Since the COVID-19 pandemic, many people have suffered financial setbacks. Millions of people in the United States have lost their jobs. They may be struggling to make their mortgage payments and stay on top of their other bills during this uncertain economic time. Some may risk having their wages garnished by creditors. Rather than litigating the issue, some debtors and creditors may agree to resolve their issues through mediation.
Mediation is a form of alternative dispute resolution that ultimately helps parties confronting a legal issue to resolve their case out of court. This often saves both parties time and money. Going this route may help the creditor obtain some portion of the unpaid debt back rather than facing receiving nothing if the debtor files bankruptcy. The debtor may be able to avoid more aggressive collection efforts, such as foreclosure, repossession, or garnishment by resolving the issue directly with the creditor and avoiding the legal system.
Mediation is also private, which benefits both parties from having their grievances become public fodder. Additionally, the process is confidential, so if the parties are unable to resolve the matter in mediation and continue to court, what they say during mediation generally cannot be repeated in court.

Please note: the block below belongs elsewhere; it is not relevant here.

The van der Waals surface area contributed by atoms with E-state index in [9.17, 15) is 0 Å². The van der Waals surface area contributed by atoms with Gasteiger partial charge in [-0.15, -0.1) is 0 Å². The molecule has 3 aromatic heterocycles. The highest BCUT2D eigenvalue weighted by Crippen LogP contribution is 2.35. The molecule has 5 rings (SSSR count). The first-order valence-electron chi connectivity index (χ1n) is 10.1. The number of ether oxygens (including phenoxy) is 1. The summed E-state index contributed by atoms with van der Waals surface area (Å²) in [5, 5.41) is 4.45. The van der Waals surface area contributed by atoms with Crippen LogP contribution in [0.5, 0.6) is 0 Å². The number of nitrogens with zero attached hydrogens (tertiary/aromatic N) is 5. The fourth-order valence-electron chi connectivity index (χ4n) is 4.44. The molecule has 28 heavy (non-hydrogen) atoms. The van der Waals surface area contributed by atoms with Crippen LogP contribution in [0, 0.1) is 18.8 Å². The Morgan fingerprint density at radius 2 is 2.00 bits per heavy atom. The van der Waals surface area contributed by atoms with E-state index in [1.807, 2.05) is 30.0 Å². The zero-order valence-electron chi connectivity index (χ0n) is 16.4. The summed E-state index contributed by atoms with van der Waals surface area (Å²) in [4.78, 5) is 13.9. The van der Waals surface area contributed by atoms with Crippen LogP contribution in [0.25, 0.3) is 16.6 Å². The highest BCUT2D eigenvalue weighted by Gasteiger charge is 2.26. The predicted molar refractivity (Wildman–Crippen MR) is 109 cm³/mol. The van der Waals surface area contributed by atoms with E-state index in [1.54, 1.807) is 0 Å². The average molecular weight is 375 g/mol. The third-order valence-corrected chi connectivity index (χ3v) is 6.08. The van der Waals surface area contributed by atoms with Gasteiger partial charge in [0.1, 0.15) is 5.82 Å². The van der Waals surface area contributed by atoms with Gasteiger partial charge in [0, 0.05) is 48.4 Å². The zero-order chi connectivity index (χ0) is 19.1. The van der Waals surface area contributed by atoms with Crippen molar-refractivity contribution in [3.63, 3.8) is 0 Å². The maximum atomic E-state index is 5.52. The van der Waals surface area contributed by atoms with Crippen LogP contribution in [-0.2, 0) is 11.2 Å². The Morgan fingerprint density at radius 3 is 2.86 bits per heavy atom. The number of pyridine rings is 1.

Mediation also requires and encourages the participation of both parties to help come up with solutions that work for both of them that may be outside the purview of the court to order, such as agreeing to a temporary moratorium on collections while the debtor regains his or her financial footing or waiving late fees or other penalties so the debtor can catch up more quickly.
When the parties are both parts of the solution, they are more likely to adhere to the agreement, preventing future litigation, appeals, and expenses that may otherwise result.